Some coral gardens look like pages torn off from an exotic fairy tale book. Nowadays they may mean a backdrop for a movie only. The corals however do have important ecological functions, whose full dimensions may have escaped the scrutiny of even the most dedicated marine biologists. Functions more significant than the those assigned to them by the humans in recent decades, like being a resource for dynamite fishing or for tourists on site-seeing tours or as I saw once, as a motive for a professional photographer, who did not seem to care at the moment for anything else in the world. He would grab corals for a hold, drag his flippers all over the delicate corals, oblivious of the still smaller and still more fragile coral life he was trampling to death, totally concentrated on his colorful fish motive! He was participating in a weird competition, where the winner would have to shoot the highest number of different varieties of fish in a given span of time. Of course he was under stress and did not give a damn about what he was leaving behind, his eyes fixed on the motive and the price only. This scene I witnessed at one big international meeting of Under-Water Photographers in Malta, where I incidentally got briefly acquainted with Chuck Nicklin, who showed some great pictures of the Whales breeding off the coast of Sri Lanka, all scenes shot (if I remember it rightly together with his son Flip) in contrast to the above mentioned photographer, while skin-diving at a respectful distance with a great benign empathy for these wonderful creatures. He like me was understandably bored as the talk was about the weird competition. It was a minor trespass though, understandable in modern free-market world, where competitions are generally the holy cows of economy and politics and our present understanding of Nations, a norm that even the big socialist countries accepted without question and literally put above the happiness and freedom of the individual. Strange how after all those theories of material historicism and the critic on Hegel, they from Mao to Stalin succumbed to this purely idealistic prestige system, where winning at the Olympic Games is almost equivalent to survival! Anyway such trespasses. like this rather ecologically callous competition though not dangerous in scope are nevertheless, in my opinion not fit for a member of an elite class of citizens, who have an influential access to media, that shapes the general public opinion. And one expects a more sincere involvement of the professional photographer with his motive. Pity that there are not more photographers like David Doubilet, Marty Snyderman or Doug Perrine around! In this case this photographer should have known, that he might have been destroying the very basis of the ecological niche, that produced the fishes he was shooting!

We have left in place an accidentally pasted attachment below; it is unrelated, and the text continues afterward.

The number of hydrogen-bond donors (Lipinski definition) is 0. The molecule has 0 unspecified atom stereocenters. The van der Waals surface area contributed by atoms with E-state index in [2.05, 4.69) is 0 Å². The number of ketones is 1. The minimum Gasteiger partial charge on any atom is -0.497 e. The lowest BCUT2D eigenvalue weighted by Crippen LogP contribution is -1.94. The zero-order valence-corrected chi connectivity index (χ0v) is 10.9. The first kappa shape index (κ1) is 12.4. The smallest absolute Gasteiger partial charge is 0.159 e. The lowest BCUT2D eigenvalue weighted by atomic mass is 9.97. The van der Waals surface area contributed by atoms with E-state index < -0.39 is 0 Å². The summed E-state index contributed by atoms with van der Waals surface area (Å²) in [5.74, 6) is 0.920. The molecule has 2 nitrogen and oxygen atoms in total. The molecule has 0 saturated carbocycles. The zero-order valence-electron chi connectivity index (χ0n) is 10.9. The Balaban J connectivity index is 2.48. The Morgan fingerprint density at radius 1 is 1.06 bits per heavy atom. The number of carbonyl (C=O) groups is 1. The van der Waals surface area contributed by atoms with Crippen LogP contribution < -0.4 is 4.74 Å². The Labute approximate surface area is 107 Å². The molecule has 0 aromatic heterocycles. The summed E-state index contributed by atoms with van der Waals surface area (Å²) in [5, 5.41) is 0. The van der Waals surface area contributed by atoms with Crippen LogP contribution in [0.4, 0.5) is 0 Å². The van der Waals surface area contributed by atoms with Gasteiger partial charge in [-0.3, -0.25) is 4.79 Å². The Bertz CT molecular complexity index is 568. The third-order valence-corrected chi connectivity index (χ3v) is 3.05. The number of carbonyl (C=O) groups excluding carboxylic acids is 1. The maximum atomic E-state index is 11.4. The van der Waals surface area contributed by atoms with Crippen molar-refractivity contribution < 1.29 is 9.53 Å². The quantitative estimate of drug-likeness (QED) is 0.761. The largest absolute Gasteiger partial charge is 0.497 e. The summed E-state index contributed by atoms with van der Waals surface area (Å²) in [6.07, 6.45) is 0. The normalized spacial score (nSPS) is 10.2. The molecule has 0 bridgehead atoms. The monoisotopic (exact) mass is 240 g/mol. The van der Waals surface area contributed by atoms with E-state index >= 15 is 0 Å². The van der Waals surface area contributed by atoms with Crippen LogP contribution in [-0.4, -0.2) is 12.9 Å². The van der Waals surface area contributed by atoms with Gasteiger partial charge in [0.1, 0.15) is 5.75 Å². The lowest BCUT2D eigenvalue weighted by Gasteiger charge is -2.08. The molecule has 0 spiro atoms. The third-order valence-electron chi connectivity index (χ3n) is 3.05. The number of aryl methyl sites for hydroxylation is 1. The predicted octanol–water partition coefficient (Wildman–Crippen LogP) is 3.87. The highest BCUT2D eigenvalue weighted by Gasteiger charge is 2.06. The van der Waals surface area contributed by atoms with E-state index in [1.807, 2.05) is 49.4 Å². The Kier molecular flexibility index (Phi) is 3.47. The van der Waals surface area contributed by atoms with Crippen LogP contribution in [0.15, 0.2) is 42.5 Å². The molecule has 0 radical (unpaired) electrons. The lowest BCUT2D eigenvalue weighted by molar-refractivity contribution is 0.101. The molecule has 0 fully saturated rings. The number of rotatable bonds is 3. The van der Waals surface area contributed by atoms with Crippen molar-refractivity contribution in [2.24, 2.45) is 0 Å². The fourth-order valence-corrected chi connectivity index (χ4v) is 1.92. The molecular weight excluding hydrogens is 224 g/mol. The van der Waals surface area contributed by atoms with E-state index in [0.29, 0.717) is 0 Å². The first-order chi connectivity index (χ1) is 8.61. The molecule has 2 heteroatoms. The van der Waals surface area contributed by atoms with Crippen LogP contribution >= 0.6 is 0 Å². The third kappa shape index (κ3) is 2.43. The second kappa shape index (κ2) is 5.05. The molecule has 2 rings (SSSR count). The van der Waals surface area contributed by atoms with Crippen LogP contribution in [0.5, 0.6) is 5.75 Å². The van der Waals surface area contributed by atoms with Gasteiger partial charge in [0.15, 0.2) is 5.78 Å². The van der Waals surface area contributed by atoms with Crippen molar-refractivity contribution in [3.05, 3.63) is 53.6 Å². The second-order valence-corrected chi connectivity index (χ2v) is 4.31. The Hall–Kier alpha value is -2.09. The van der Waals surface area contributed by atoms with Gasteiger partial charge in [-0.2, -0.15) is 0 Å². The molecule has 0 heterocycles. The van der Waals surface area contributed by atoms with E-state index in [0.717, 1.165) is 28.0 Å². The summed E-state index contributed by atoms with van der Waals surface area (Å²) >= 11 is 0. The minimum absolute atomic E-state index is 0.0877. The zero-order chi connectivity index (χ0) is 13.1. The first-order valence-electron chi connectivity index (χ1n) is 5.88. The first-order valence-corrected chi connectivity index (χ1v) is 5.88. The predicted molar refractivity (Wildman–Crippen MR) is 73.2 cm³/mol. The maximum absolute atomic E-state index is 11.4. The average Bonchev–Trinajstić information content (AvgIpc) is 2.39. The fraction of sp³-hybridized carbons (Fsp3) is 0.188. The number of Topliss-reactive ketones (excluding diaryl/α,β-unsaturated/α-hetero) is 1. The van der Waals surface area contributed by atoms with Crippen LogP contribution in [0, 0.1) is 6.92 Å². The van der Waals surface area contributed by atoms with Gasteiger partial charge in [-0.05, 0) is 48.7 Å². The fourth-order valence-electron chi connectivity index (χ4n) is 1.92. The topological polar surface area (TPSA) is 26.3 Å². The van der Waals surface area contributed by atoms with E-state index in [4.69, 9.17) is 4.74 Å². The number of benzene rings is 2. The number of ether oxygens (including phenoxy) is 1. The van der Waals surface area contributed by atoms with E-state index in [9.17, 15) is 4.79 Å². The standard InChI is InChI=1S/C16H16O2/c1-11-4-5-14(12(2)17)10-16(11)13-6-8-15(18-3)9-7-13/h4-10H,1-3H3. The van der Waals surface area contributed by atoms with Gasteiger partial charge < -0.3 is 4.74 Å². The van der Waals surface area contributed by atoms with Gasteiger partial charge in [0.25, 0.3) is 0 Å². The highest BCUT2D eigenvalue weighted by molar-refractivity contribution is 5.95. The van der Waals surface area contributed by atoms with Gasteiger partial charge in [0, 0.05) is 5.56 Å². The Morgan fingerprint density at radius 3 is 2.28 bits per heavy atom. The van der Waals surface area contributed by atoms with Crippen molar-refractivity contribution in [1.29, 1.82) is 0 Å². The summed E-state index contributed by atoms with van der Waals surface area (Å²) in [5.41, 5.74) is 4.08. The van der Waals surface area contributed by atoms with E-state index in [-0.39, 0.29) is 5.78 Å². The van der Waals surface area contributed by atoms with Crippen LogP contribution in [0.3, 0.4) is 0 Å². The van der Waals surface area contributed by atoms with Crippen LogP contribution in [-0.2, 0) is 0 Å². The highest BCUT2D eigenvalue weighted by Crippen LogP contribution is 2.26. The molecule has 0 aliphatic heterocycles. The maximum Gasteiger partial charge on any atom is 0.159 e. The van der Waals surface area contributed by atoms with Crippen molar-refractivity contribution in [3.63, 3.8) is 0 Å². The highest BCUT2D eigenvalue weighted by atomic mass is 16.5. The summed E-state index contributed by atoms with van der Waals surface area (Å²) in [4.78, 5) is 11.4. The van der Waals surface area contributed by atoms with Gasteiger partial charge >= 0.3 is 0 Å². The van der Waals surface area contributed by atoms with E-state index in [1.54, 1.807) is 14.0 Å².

It is hopefully no exaggeration to say that along with the American, the English and other continental European pioneers, the Scandinavian countries have consistently shown a very advanced sense of ecology in the new age. May be more that in other countries _ a Linnaean legacy? I am not talking only about the national governmental politics but have predominantly the pioneers (individual, corporate or institutional) on my mind. Nonetheless, like Japan, Norway* (the national Government) still considers whales as a public-consumer resource. One hopes that this is done with a full consideration of the long-time fate of this unique resource. This is the least one would expect from such an otherwise advanced Nation, whose technical know how and the relatively small population should, in my opinion be fully capable of switching over to other forms of national subsistence. In fact it may be because of it, like the oil in some countries, that they may be holding themselves back from advancing more in other fields. They could certainly produce something like Nokia. Necessity is still the mother of inventions. And add to it the Scandinavian countries have sure enough contributed a lot in creating many new age ecological norms of our planet, presently propounded, adhered to or rendered a poetic lip-service on global scale.